Let’s face it, today’s youth aren’t being raised in polite society.  The days of cotillion, formal dinners, and chaperoned activities are essentially gone.  The problems that today’s children face have changed as well.  Sure, there will always be the quest for popularity and the unending uncertainty of who likes who; but now there are lots of other, more sinister problems that our kids face.   The books that they prefer reading reflect this change.

This is where fantasy fiction can triumph.  By setting a story in a parallel world, the author is free to explore their character’s problems in a different and new way.  They are not limited by the confines of reality or society and therefore have more liberty to reach into the depths of a problem in a way that’s not feasible in standard literature.  Readers are then free to make parallels to their personal situations in the way that suits them best.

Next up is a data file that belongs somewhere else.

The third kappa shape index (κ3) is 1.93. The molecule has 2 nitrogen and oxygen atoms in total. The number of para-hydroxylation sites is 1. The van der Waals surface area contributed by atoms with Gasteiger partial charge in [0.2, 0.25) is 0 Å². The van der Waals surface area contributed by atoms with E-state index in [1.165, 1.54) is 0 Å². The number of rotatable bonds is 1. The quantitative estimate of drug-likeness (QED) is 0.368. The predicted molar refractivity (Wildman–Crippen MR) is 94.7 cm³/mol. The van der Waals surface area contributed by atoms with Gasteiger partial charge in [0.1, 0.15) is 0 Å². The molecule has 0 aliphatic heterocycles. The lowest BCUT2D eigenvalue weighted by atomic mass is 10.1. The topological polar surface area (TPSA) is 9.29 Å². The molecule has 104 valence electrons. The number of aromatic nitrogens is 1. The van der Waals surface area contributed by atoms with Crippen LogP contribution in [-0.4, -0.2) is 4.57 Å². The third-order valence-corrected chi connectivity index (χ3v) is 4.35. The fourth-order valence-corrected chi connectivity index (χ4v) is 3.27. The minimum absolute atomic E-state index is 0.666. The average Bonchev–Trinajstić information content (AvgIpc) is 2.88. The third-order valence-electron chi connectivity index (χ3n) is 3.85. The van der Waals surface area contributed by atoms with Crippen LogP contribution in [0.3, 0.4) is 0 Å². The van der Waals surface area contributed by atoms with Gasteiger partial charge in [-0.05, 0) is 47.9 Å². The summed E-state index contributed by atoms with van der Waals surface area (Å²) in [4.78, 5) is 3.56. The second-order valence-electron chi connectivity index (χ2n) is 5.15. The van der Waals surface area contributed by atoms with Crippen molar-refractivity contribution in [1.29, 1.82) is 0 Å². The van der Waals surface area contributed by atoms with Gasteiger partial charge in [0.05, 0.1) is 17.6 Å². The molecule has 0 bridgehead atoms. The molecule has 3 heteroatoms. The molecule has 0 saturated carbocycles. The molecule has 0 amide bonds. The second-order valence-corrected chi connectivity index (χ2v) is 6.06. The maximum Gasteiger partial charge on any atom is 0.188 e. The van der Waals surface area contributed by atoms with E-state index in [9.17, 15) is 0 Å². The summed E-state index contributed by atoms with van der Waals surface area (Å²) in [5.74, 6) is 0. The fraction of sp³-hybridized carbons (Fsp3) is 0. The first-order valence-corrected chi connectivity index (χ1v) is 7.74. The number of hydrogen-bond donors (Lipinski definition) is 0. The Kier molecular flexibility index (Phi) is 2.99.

Will our children have to deal with sparkly vampires? No, but they might have to figure out how to handle a relationship with someone who is considered different.  

Will our children be forced to fight to the death in gladiatorial combat? We hope not, but they might be being forced into doing something that they know is wrong and need the courage to speak out.

Will our children have to go to space to fight an intergalactic war? Probably not, but they might have to fight against a bully and need to know that there are ways of winning.

Saying that today’s children cannot learn anything from reading fantasy books is absurd and narrow minded. If you ask me, they can learn just as much, or even more from fantasy because there are more possibilities for abstract connections between characters and problems that would be hard to find in literal fiction.  The nature of fantasy is to allow readers to question reality and view their own world in a new light.


Here’s one of the articles that sparked this post:

Children need classics not Fantasy


Let’s discuss!  Do you agree or disagree that children should be reading more of the classics for guidance?  What is your opinion on fantasy/speculative/contemporary novels?

Talk about it in the comments!

Death of the Wedding Toaster